5 The Philistines assembled to fight Israel, with three thousand chariots, six thousand charioteers, and soldiers as numerous as the sand on the seashore. They went up and camped at Mikmash, east of Beth Aven. 6 When the Israelites saw that their situation was critical and that their army was hard pressed, they hid in caves and thickets, among the rocks, and in pits and cisterns. 7 Some Hebrews even crossed the Jordan to the land of Gad and Gilead. Saul remained at Gilgal, and all the troops with him were quaking with fear. 8 He waited seven days, the time set by Samuel; but Samuel did not come to Gilgal, and Saul’s men began to scatter. 9 So he said, “Bring me the burnt offering and the fellowship offerings.” And Saul offered up the burnt offering. 10 Just as he finished making the offering, Samuel arrived, and Saul went out to greet him. 11 “What have you done?” asked Samuel. Saul replied, “When I saw that the men were scattering, and that you did not come at the set time, and that the Philistines were assembling at Mikmash, 12 I thought, ‘Now the Philistines will come down against me at Gilgal, and I have not sought the LORD’s favor.’ So I felt compelled to offer the burnt offering.” 13 “You have done a foolish thing,” Samuel said. “You have not kept the command the LORD your God gave you; if you had, he would have established your kingdom over Israel for all time. 14 But now your kingdom will not endure; the LORD has sought out a man after his own heart and appointed him ruler of his people, because you have not kept the LORD’s command.”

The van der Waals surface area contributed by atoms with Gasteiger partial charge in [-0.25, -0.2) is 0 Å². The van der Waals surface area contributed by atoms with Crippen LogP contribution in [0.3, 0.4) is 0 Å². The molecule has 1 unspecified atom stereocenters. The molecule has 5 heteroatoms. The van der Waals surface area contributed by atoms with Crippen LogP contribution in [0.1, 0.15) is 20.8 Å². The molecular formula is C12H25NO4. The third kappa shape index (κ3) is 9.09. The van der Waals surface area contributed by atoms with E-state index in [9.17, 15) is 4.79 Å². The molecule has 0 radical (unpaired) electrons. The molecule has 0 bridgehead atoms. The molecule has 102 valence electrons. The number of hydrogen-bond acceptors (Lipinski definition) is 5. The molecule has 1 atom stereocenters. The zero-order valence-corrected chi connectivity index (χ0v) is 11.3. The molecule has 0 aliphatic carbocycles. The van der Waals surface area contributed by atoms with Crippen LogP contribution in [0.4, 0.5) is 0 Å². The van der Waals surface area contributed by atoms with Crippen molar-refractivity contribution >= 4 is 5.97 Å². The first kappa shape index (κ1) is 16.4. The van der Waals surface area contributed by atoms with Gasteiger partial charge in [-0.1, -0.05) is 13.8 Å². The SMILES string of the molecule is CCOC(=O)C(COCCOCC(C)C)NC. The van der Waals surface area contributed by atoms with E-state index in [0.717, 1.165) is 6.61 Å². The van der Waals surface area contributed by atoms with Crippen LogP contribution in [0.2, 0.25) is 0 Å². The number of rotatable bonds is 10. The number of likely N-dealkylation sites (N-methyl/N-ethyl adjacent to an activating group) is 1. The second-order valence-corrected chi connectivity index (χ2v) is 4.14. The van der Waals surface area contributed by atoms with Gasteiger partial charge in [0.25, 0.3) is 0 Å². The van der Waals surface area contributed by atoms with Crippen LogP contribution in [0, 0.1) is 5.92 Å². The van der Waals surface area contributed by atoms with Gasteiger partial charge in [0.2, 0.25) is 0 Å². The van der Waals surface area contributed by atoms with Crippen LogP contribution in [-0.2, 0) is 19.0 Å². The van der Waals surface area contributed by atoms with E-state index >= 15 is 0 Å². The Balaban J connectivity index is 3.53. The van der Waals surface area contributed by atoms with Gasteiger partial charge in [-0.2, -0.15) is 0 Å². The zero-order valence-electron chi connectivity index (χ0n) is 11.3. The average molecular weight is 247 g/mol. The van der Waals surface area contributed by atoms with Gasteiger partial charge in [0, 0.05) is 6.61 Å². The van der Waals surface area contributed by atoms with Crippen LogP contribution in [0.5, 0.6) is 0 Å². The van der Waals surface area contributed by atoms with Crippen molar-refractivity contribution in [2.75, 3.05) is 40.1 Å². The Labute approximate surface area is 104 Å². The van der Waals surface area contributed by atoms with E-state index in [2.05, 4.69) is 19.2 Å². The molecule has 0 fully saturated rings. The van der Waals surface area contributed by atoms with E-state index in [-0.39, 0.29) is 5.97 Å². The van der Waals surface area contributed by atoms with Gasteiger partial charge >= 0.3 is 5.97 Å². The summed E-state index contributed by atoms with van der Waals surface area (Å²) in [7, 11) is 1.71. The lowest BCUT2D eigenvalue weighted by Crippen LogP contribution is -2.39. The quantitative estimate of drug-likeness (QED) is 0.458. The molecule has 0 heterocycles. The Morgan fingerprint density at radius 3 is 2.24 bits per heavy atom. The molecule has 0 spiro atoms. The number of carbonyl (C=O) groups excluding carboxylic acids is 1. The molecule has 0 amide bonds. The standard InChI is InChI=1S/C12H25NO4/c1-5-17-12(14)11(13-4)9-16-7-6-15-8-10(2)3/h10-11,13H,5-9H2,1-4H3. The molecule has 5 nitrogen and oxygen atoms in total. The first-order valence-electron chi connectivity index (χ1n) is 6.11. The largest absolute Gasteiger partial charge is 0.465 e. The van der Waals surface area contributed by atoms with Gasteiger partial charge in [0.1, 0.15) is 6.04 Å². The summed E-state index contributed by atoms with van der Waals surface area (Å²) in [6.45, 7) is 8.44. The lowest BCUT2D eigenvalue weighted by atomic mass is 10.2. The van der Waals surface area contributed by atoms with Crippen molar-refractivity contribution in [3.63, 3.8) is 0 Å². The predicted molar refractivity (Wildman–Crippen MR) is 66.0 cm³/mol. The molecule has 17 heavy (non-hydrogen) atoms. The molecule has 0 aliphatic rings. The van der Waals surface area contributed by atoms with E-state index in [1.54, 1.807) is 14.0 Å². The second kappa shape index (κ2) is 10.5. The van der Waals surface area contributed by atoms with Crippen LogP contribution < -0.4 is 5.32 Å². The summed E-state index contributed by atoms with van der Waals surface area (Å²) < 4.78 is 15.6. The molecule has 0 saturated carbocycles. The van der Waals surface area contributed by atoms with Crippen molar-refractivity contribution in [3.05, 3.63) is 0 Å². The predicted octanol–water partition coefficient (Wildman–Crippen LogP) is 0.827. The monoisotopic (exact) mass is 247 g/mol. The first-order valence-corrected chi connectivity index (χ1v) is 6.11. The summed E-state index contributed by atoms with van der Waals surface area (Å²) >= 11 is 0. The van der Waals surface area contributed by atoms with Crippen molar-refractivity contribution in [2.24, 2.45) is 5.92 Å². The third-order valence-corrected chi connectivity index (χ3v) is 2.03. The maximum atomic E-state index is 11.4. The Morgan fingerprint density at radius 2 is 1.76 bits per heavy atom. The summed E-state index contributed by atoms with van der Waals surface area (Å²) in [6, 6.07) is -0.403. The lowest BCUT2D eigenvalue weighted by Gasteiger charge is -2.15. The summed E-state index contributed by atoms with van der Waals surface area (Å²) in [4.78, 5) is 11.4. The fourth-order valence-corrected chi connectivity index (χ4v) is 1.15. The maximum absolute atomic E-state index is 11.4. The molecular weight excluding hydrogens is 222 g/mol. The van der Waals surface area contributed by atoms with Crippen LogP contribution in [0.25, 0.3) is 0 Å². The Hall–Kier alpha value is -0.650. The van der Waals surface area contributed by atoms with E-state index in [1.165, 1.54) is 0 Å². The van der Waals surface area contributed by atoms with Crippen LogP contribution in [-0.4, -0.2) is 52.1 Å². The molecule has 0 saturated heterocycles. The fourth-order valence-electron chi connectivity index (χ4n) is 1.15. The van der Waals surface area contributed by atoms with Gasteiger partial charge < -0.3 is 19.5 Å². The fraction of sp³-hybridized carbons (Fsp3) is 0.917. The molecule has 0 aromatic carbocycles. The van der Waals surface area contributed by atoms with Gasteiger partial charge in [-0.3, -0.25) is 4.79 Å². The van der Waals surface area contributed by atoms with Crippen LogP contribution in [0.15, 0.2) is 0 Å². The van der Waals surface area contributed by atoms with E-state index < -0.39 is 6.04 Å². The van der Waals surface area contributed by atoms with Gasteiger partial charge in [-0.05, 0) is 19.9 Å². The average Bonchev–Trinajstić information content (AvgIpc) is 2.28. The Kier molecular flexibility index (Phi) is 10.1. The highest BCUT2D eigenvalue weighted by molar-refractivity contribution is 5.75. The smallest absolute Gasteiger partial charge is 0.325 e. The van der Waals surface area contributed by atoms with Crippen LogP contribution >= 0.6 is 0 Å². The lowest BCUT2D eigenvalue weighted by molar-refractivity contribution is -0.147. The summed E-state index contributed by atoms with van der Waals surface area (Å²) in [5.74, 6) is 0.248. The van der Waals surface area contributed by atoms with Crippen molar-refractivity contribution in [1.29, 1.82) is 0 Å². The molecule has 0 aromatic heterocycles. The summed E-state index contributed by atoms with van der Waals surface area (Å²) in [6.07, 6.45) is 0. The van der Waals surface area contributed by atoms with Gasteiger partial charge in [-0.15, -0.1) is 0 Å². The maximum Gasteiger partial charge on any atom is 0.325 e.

–1 Samuel 13.5-14 (NIV)
At first blush this story seems quite harsh, in part because we can all relate to Saul and his predicament. Given that Saul’s troops were getting especially antsy in the face of a massive military buildup by Israel’s enemy, it is easy to see why Saul wanted to take matters into his own hands, so to speak. He was worried that if he didn’t he would face an unmitigated disaster at the hands of the Philistines. In light of these facts, Samuel’s rebuke of Saul sounds especially harsh.
But this misses the overall point of the story and illustrates why it is important to read these kinds of stories in their proper context. We recall that Israel, God’s called-out people to be agents of God’s rescue plan for a sinful and fallen world, had decided they didn’t want the responsibilities of being God’s holy people. They were more interested in becoming like their neighbors while retaining the benefits of being God’s called-out people. Hence they asked God’s prophet, Samuel, to appoint them a king so that they could be like the rest of the nations.